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Odd Jobs: Don't Abandon That Knitting Project, Call A 'Finisher'

Susan Clark co-owns The Fiber Factory in Mesa. She also makes a little extra - in cash and trade - by helping fellow knitters finisher their projects.
(Photo by Stina Sieg - KJZZ)
Susan Clark co-owns The Fiber Factory in Mesa. She also makes a little extra - in cash and trade - by helping fellow knitters finisher their projects.

Odd Jobs is a series that looks at the surprising jobs people carve out for themselves — and why they're so necessary.


There’s the gradual, meditative act of knitting a sweater, one stitch at a time. And then, there’s the act of finishing it — as in sewing the pieces together and making the thing look crisp and polished. Ask any group of knitters about finishing, and you’ll probably get the same answer.

Hate it.

That’s how a group of women knitting through an afternoon at the Fiber Factory in Mesa explained it. When they get into a bind at the end of a project, they know who to call. Susan Clark isn't just the store's co-owner. She's a finisher.

“I like to see that in quotes,” she joked. “The 'finisher.'”

And she’ll do just about anything, knit-wise, from sewing up seams to weaving in ends.

“I had the same aversion to that at one point in time,” she said.

But then Clark realized she was good at it. More importantly, people would pay her for it. Each project is unique, she explained, and requires more than just technical skill. In her words, a bit of “artistic discretion” is usually in order to get something to lay flat and fit right.

Sometimes she even has to break bad news, like when someone forgets to knit a left and right front to a sweater.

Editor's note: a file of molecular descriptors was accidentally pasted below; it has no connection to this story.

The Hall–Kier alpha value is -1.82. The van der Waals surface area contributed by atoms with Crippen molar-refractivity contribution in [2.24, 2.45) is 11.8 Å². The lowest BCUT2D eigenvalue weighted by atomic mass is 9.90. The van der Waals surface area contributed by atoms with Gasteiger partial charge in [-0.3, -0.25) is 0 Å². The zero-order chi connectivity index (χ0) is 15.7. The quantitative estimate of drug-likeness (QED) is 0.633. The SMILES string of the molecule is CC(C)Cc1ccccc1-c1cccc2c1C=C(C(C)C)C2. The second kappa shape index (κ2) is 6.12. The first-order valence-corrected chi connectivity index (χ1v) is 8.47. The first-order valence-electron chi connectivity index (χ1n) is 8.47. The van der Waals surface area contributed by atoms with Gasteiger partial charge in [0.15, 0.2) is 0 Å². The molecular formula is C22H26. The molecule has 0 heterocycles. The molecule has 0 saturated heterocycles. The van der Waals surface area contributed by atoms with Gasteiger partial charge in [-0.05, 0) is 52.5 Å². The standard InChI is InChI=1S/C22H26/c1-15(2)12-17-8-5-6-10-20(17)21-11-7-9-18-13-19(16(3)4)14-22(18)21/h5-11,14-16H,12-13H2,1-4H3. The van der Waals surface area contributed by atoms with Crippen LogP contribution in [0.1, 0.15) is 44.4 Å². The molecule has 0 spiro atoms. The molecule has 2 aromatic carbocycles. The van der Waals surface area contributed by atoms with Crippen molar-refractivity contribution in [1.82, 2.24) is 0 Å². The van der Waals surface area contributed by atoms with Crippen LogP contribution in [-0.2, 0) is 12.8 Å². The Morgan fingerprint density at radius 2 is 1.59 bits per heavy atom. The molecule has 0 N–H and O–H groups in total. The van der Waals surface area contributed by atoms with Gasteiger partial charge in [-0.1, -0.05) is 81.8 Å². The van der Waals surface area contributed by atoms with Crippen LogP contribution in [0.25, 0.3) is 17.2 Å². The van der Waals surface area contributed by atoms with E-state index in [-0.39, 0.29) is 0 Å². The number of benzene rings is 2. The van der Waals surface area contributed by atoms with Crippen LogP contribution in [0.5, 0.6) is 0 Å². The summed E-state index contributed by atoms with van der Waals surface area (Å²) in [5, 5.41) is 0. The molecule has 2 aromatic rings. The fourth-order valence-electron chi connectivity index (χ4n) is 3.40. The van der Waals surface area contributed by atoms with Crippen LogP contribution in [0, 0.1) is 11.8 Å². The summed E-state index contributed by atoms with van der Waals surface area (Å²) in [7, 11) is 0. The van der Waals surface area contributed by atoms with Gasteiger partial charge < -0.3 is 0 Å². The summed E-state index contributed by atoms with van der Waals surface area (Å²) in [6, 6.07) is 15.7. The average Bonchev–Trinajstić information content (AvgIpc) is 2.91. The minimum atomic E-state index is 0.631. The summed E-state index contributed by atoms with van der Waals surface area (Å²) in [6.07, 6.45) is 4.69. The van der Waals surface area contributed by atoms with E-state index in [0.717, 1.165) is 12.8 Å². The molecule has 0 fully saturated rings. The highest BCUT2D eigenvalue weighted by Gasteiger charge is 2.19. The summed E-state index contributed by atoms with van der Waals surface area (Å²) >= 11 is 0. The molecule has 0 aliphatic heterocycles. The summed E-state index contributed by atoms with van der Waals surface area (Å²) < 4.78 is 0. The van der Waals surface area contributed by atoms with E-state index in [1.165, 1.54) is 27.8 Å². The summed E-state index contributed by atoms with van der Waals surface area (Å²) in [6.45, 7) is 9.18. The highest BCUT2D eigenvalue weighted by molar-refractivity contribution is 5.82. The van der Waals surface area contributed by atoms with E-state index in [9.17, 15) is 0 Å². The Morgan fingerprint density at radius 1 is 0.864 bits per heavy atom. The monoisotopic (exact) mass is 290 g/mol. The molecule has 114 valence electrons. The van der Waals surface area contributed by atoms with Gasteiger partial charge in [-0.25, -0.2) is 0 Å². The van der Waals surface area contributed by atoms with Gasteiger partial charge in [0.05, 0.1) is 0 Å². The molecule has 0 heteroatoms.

“You kind of whisper it to them,” she said, hushing her voice. “‘Um, I think you have two left fronts here.’”

While they might not believe her at first, that’s probably when they realize how much they need Clark’s expertise. Fellow knitter Joyce Lisonbee believes finishing makes or breaks a project. 

 “You can have the most beautifully knit garment, and if it’s put together crappy, it looks crappy,” she said, bluntly. “You can have the most crappy knit garment, and if it’s put together right, it can look nice.”

So Lisonbee never finishes her own pieces if she can help it. She said she always tries to “sucker” someone else into it. Often, that someone is Clark.

“And she’s easily bought,” Lisbonbee joked. “And it doesn’t have to be money. She likes old fashioned fudge, whiskey, so, you know. She’s easy.”

One woman here recently traded computer help for Clark’s finishing. Today, Mariana Hubbard has brought in a sweater the color of red wine with a delicate floral pattern. It’s in several pieces, of course, and it might have stayed that way for a long while without Clark’s help. The last sweater Hubbard kicked Clark’s way had been set aside for two years. Sitting right next to Clark, Hubbard said knitters are famous for trading all kind of things to avoid the drudgery of finishing.

“It sounds counterintuitive that you would go through all the trouble, like baking someone cookies, which sounds like more of an effort than seaming,” she said. “But I don’t know. It is what it is.”

That’s when Clark chimed in.

“As knitters, we do what we have to do,” Clark said, with Hubbard nodding in agreement.

 In fact, Clark gets so busy with finishing other people’s projects, she has to finish knitting her own Christmas gifts by the end of the summer. Right now, she’s making a few Christmas stockings from scratch for a client. Will the woman tell her family who really knit them? If Clark had to guess, probably not.

Stina Sieg was a senior field correspondent at KJZZ from 2013 to 2018.